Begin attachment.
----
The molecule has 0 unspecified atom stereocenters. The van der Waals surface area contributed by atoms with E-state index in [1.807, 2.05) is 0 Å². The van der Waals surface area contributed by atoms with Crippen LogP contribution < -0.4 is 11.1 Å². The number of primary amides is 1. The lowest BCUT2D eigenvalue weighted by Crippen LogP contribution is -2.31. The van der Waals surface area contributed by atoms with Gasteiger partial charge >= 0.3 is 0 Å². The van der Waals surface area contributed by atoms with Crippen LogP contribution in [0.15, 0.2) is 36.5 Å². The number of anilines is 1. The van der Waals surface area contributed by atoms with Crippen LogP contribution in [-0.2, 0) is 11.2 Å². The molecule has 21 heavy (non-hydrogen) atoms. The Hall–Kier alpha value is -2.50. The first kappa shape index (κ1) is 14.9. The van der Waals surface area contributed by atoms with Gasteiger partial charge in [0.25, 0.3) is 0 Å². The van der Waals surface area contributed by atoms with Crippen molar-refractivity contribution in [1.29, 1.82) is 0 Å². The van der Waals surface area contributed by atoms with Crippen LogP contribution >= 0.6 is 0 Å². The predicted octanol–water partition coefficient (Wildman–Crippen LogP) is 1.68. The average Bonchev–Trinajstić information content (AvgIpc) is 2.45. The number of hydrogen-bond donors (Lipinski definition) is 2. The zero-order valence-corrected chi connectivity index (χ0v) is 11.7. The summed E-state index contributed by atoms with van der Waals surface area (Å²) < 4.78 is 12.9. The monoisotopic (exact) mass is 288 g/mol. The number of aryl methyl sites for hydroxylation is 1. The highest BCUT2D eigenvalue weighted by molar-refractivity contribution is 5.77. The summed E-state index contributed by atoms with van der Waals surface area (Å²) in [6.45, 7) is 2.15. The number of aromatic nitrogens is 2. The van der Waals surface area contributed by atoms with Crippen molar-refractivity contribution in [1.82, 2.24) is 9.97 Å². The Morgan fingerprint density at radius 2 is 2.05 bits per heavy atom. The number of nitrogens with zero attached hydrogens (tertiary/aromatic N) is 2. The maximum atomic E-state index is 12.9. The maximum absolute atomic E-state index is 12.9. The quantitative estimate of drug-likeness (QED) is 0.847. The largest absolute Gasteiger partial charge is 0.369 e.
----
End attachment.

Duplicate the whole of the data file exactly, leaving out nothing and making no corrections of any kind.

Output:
The molecule has 0 unspecified atom stereocenters. The van der Waals surface area contributed by atoms with E-state index in [1.807, 2.05) is 0 Å². The van der Waals surface area contributed by atoms with Crippen LogP contribution < -0.4 is 11.1 Å². The number of primary amides is 1. The lowest BCUT2D eigenvalue weighted by Crippen LogP contribution is -2.31. The van der Waals surface area contributed by atoms with Gasteiger partial charge >= 0.3 is 0 Å². The van der Waals surface area contributed by atoms with Crippen LogP contribution in [0.15, 0.2) is 36.5 Å². The number of anilines is 1. The van der Waals surface area contributed by atoms with Crippen LogP contribution in [-0.2, 0) is 11.2 Å². The molecule has 21 heavy (non-hydrogen) atoms. The Hall–Kier alpha value is -2.50. The first kappa shape index (κ1) is 14.9. The van der Waals surface area contributed by atoms with Gasteiger partial charge in [0.25, 0.3) is 0 Å². The van der Waals surface area contributed by atoms with Crippen molar-refractivity contribution in [1.29, 1.82) is 0 Å². The van der Waals surface area contributed by atoms with Crippen LogP contribution >= 0.6 is 0 Å². The predicted octanol–water partition coefficient (Wildman–Crippen LogP) is 1.68. The average Bonchev–Trinajstić information content (AvgIpc) is 2.45. The number of hydrogen-bond donors (Lipinski definition) is 2. The zero-order valence-corrected chi connectivity index (χ0v) is 11.7. The summed E-state index contributed by atoms with van der Waals surface area (Å²) < 4.78 is 12.9. The monoisotopic (exact) mass is 288 g/mol. The number of aryl methyl sites for hydroxylation is 1. The highest BCUT2D eigenvalue weighted by molar-refractivity contribution is 5.77. The summed E-state index contributed by atoms with van der Waals surface area (Å²) in [6.45, 7) is 2.15. The number of aromatic nitrogens is 2. The van der Waals surface area contributed by atoms with Crippen molar-refractivity contribution in [1.82, 2.24) is 9.97 Å². The Morgan fingerprint density at radius 2 is 2.05 bits per heavy atom. The number of nitrogens with zero attached hydrogens (tertiary/aromatic N) is 2. The maximum atomic E-state index is 12.9. The maximum absolute atomic E-state index is 12.9. The quantitative estimate of drug-likeness (QED) is 0.847. The largest absolute Gasteiger partial charge is 0.369 e.